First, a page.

The summer season of 2015 came with the most curious phenomenon: not one, but two televised anime concerning the profession of voice actors. Granted, there have been characters in other media that are introduced as seiyuus, but none so far have tackled the business of actually being one. Here I will describe the currently airing Sore ga Seiyuu as well as Suzakinishi the Animation which has its origins in the business and culture surrounding the people lending their voices to the characters that animate every game and anime.
Sore ga Seiyuu is a 4-koma webnovel/doujinshi by the doujin circle Hajimemashite., composed of the artist Hata Kenjirou and writer Asano Masumi(あさのますみ). The anime adaptation is produced by GONZO, with Yokote Michico doing the script composition. Hata is well known as the mangaka for Weekly Shonen Sunday’s Hayate the Combat Butler. Asano Masumi(浅野真澄) is a veteran voice actor who also writes children’s stories and song lyrics as あさのますみ.
The comic and anime revolves around the lives of novices Ichinose Futaba, Moesaki Ichigo, and Kohana Rin as they progress through their careers. Each episode is basically a lecture on the kinds of jobs seiyuu receive as well its particulars. Everything from a basic recording session to promotional events is detailed in a short and precise way. Certain events are also based on Asano’s own personal experiences.
Its most notable feature is that it has actual seiyuus appear and voice as themselves, leaving our protagonists star-struck and showing the viewers a comparison between the positions of the veterans and the newbies.
Suzakinishi the Animation is the adaptation of the popular radio series Suzakinishi, hosted by Suzaki Aya and Nishi Asuka. As an adaptation of a radio show it is possibly the first of its kind. The anime itself is five minutes long, with each episode based on a topic or conversation brought up in the radio series. The characters are Suzaki Aya and Nishi Asuka, voiced by themselves. It plays fast and loose, changing the ages of the two personalities to high schoolers and placing them in the situations and gags from the radio show.
With one show about seiyuu, their industry, and the work they do, and the other based on actual seiyuus and their personalities, the topic of voice actors may seem to have grown considerably large enough to have this form of attention drawn to them. But it is true that seiyuus and the fan culture surrounding them were already popular even ten years ago, with CD and concert ticket sales selling strongly for the major talents as well as the time-honored practice within the anime and game industries of making referential jokes based on a particular actor’s previous roles. So what could possibly be the catalyst for the production of the two series just mentioned?
The first answer that comes to mind would be the anime SHIROBAKO, a series well regarded as if not the first, then the best ones about the entire animation production process. It just so happens to share a script composer with Sore ga Seiyuu. As an anime about anime large parts of it is about seiyuus, with one of the five main characters representing its field.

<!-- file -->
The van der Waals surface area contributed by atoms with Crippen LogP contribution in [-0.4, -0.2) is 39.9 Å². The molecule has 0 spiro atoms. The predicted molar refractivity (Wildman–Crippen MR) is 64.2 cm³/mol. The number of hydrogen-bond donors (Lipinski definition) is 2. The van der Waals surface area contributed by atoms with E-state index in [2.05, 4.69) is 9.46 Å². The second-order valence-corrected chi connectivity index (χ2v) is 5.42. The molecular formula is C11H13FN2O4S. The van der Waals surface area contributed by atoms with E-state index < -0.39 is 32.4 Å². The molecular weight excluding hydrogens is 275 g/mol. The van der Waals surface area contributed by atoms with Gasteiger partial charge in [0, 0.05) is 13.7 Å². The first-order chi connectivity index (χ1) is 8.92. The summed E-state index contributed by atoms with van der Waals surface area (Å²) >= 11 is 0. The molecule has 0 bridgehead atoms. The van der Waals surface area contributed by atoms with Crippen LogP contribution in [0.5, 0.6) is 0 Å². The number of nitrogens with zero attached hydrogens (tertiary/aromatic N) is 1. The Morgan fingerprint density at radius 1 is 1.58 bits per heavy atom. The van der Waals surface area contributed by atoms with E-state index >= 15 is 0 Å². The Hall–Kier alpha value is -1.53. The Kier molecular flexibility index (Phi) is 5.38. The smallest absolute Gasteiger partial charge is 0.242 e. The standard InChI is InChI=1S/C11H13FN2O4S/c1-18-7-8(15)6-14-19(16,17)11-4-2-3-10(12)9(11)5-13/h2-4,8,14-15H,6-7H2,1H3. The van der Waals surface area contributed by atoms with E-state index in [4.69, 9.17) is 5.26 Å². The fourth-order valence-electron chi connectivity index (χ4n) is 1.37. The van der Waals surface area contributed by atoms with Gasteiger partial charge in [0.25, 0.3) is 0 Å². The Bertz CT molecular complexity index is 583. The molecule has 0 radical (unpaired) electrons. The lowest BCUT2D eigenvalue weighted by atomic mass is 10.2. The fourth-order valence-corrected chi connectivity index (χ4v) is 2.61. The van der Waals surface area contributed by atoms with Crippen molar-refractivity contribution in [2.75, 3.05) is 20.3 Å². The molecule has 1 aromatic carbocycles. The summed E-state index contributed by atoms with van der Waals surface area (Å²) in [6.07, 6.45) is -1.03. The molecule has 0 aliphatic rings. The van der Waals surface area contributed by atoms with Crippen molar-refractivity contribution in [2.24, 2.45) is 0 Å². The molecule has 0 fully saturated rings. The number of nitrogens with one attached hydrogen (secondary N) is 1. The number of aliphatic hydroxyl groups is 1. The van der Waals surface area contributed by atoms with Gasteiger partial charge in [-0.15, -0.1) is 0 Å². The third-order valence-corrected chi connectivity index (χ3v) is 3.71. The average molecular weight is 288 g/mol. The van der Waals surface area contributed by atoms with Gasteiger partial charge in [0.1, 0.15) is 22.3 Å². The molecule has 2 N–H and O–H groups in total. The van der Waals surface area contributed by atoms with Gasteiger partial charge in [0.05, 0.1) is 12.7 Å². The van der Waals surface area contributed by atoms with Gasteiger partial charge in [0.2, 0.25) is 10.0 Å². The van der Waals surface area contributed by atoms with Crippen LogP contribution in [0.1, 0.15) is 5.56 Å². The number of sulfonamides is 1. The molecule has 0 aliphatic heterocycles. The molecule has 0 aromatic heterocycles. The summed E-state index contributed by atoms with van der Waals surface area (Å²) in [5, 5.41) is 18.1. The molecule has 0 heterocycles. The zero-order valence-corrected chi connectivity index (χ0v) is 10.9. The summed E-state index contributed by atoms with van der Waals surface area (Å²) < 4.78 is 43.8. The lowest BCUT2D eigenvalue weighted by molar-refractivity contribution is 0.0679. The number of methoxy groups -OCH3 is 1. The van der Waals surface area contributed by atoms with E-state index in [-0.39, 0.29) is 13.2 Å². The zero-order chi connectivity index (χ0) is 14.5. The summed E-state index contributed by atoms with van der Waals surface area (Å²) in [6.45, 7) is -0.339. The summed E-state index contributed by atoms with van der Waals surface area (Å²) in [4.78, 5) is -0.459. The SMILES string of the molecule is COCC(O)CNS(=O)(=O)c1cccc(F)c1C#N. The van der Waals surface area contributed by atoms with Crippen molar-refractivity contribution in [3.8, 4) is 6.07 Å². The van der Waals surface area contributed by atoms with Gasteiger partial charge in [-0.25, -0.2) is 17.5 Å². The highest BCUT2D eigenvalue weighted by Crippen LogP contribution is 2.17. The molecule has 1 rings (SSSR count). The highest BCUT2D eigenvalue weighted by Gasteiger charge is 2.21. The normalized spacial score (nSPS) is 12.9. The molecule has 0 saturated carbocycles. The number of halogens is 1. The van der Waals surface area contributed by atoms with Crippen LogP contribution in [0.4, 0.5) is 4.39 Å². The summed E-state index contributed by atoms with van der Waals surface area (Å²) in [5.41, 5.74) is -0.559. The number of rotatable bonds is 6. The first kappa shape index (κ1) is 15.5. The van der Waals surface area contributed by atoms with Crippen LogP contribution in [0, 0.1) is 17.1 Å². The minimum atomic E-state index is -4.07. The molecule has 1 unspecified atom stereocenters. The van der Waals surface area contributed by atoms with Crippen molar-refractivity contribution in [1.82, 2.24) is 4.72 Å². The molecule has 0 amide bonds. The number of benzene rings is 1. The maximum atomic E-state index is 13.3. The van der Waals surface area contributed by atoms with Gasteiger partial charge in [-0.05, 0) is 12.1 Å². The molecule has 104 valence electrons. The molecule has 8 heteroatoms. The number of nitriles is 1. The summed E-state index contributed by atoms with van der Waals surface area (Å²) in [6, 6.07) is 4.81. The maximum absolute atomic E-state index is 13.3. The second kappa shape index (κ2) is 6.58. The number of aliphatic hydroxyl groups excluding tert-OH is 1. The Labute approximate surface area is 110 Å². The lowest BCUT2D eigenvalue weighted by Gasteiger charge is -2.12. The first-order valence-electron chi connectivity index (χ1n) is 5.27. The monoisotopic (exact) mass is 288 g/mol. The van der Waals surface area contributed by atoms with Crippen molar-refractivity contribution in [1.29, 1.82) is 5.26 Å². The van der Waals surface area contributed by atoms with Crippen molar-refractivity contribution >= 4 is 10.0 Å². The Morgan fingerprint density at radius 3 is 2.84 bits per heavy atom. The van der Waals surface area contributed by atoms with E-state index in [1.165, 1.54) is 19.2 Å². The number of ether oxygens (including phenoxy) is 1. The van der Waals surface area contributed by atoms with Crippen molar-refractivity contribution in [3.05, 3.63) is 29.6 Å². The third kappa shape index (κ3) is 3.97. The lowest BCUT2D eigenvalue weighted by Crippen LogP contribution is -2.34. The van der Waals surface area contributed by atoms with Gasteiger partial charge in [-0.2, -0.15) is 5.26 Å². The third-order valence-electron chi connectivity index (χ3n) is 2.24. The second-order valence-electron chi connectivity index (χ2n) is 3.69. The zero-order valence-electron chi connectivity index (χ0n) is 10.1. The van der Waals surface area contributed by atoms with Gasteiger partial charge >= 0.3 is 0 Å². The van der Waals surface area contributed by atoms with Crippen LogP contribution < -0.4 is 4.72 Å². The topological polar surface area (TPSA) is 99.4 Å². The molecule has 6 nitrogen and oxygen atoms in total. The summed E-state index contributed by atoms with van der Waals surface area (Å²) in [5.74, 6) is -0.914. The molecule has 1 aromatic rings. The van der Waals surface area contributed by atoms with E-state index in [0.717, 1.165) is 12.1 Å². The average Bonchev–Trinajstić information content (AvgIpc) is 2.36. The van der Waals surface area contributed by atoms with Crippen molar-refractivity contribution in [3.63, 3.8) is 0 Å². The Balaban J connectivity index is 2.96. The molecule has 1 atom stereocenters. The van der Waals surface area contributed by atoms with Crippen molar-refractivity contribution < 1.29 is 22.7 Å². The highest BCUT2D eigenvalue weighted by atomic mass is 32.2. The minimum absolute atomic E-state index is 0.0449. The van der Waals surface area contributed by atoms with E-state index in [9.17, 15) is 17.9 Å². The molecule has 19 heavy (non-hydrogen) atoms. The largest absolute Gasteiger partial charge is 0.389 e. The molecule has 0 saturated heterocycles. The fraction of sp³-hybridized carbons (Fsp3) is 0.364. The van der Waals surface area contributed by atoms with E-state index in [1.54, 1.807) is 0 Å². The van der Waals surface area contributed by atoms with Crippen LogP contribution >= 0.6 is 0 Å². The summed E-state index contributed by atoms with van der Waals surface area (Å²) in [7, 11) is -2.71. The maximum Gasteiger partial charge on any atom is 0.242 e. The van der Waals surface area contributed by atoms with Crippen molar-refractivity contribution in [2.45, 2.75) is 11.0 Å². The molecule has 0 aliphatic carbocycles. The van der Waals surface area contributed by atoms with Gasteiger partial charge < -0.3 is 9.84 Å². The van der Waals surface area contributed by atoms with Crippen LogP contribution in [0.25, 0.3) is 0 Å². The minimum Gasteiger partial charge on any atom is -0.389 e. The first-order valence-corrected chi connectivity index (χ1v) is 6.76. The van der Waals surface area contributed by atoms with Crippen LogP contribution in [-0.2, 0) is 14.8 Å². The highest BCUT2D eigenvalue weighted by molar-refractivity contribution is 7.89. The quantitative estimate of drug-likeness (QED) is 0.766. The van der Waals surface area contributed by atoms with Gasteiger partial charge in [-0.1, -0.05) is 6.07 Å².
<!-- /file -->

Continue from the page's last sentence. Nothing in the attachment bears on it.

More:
Its success (already high amount of viewers on TV and online, consistently strong sales of DVDs and Blurays) may have influenced the decision to adapt a web manga/doujinshi, not a traditional medium for such projects (according to Asano herself, the convenience store chain Lawson stepped in early on to sponsor the series). This may also be why Yokote was brought in, as her documentary approach to SHIROBAKO can also be found in Sore ga Seiyuu. Both series have been commented on by other seiyuu as being something they can identify and sympathize with.
One thing to note is that the anime, which is a full length, one cour broadcast attempts to elaborate on the concepts that the original manga is content to leave in the typical 4-koma pattern. Naturally this means a complete adjustment to the form. In the anime the focus is on actual characterization and development over observations and punchlines – the result is drastically different from the web manga. While the first doujinshi was sold in 2011 the strategy used in the anime virtually makes it SHIROBAKO with seiyuu. Futaba, Ichigo, and Rin represent different “types” of seiyuu the same way the leads in SHIROBAKO represent five different components to anime production. Our main character, Futaba, is introduced talking with her stuffed doll, which will be used as the exact same exposition device as Miyamori’s dolls did.
With Suzakinishi the Animation the reason for an adaptation could be in the fact that it is currently one of the most consistent weekly radio programs in terms of listeners each episode as well as both personalities already having several major roles under their belt. As to the actual content… that’s probably left unsaid.
I would be hard pressed to call this a “trend” rather than a sort of coincidence that put these two shows in the same season. But it does put the metaphorical spotlight on the people who work, day by day, through their voices within the characters they play. I think the attention’s deserved.